Researchers at Peking University’s Institute of Computer Science and Technology, with the University of Mannheim’s Laboratory for Dependable Distributed Systems, just released a fascinating paper laying out the technical aspects of virtual asset theft and modeling the relationships among various actors in the Chinese virtual asset economy. The paper is quite technical, but contains a lot of meat for the nontechnical reader as well. Some points of interest:
the virtual asset market on Taobao alone is estimated at over $30,000,000. The study was conducted from January to September 2007, but it’s hard to tell whether this estimate refers to that time period or to all virtual assets ever traded on Taobao. And of course, virtual assets are traded on more than Taobao.
They divide virtual asset economic actors into 6 categories: Virus Writers who market their services on BBS for tens to thousands of RMB per Trojan; Website Masters/Crackers, who redirect unsuspecting users to sites with malware that installs itself on their machines; Envelope Stealers, who collate the “envelopes” of data on accounts and passwords and sell them on a per-envelope basis; Virtual Asset Stealers, who log in to the stolen accounts and sell their virtual assets or their accounts for a fraction to thousands of RMB; Virtual Asset Sellers, who buy stolen virtual assets through BBS ads and then run online virtual asset shops on popular public auction sites like Taobao, Paipai, and eBay; and last but not least, Players, mainly male teens.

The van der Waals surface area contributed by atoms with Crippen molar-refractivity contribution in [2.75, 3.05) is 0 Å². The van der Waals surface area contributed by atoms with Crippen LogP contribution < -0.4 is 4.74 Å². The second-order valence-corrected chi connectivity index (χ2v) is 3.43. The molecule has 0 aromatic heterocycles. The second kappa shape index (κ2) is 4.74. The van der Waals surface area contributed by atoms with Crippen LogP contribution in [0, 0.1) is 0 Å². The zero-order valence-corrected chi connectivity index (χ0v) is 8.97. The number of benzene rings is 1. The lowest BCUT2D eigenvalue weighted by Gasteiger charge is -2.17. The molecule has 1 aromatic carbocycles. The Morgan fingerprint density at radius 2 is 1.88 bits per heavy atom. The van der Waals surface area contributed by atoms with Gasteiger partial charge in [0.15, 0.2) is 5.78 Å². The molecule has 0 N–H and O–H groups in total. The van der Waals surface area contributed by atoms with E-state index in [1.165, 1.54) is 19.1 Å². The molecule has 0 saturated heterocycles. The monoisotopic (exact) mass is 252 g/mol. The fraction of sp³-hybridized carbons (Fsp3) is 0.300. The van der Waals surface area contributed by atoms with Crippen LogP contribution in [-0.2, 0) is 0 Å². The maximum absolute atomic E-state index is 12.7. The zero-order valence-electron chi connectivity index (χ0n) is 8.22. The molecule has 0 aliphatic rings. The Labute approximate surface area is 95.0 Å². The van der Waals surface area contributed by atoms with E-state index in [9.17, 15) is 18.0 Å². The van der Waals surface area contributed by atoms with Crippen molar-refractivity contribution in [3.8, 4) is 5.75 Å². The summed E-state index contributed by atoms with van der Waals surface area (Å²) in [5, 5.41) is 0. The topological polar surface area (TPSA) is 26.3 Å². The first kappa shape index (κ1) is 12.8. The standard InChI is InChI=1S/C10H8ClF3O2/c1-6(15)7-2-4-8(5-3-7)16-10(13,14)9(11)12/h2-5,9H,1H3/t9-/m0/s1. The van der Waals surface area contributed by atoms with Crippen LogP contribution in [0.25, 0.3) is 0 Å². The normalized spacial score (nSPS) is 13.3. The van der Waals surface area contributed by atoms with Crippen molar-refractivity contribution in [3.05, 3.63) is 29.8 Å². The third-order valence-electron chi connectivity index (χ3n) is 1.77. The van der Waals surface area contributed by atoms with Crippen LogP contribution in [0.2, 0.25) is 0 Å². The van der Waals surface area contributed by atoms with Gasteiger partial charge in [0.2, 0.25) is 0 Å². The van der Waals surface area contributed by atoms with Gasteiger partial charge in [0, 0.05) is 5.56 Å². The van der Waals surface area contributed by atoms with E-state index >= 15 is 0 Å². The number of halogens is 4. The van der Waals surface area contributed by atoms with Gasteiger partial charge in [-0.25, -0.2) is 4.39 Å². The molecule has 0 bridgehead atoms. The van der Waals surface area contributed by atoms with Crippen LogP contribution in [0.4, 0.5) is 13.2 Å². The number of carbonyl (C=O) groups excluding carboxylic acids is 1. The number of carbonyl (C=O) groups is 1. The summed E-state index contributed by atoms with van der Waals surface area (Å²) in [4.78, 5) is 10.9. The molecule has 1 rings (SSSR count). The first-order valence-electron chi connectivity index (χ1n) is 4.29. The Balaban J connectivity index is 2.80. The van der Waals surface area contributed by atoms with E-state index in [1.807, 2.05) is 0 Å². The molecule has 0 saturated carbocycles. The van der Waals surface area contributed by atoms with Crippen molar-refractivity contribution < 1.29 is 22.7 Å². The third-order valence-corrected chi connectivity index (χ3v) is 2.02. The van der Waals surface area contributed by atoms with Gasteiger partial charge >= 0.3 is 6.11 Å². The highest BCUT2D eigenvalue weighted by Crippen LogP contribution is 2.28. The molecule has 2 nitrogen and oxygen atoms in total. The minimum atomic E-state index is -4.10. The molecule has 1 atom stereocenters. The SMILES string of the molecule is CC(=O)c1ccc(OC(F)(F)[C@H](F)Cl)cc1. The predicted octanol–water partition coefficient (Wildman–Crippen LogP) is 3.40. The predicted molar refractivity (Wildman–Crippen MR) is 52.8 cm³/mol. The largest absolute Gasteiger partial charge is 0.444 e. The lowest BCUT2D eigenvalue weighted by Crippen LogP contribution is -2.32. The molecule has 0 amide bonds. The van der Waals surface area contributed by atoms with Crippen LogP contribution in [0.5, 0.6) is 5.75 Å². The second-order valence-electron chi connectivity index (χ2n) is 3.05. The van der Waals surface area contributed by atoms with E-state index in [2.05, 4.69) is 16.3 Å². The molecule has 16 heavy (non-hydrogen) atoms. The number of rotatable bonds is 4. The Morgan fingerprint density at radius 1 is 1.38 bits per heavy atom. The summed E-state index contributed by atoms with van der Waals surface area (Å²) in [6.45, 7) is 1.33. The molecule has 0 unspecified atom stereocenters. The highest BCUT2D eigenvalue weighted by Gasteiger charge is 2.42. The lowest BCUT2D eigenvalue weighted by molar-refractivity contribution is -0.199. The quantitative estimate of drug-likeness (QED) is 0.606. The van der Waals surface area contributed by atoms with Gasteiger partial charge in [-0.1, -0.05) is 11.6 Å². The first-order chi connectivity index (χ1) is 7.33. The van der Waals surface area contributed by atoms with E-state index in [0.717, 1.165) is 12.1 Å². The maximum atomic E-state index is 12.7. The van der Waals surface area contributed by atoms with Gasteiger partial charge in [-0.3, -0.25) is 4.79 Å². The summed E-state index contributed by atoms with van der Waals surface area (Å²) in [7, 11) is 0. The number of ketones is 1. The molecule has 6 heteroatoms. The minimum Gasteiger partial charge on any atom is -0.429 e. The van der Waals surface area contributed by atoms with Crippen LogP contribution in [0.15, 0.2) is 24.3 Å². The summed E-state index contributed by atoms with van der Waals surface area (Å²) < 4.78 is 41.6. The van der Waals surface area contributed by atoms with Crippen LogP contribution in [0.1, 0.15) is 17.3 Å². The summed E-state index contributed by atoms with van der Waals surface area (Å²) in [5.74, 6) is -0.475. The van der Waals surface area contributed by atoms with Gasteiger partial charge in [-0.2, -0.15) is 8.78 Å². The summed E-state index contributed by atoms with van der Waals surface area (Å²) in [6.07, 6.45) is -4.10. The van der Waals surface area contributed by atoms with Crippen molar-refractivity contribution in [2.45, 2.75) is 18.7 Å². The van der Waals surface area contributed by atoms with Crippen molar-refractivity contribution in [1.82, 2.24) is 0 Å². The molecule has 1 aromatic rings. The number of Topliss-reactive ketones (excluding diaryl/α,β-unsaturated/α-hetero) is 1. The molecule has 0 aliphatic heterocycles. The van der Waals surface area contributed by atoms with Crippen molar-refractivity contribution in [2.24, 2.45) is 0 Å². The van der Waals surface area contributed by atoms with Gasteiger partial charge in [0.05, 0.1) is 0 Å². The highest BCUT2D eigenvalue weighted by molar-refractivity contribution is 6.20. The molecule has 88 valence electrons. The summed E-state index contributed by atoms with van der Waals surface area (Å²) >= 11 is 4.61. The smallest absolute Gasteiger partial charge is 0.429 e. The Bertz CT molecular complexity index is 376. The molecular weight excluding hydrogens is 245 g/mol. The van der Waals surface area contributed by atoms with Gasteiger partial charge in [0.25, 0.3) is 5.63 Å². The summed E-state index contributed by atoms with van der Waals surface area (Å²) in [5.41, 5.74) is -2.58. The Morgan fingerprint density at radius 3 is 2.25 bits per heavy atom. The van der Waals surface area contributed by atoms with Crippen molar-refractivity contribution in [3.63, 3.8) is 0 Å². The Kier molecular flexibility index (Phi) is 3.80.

Black market buyers and sellers find one another via BBS on places like Baidu Postbar, but you have to know the right jargon to find them via keyword search.
Buyers commonly pay via Alipay, and the virtual assets are exchanged via emails or other mechanisms.
I also found in my own visits to Internet cafes that people were buying and selling virtual assets in face to face transactions, which would be hard to track.
For more analysis, especially on the aspect of malware, see Ryan Paul’s great post on Ars Technica, here.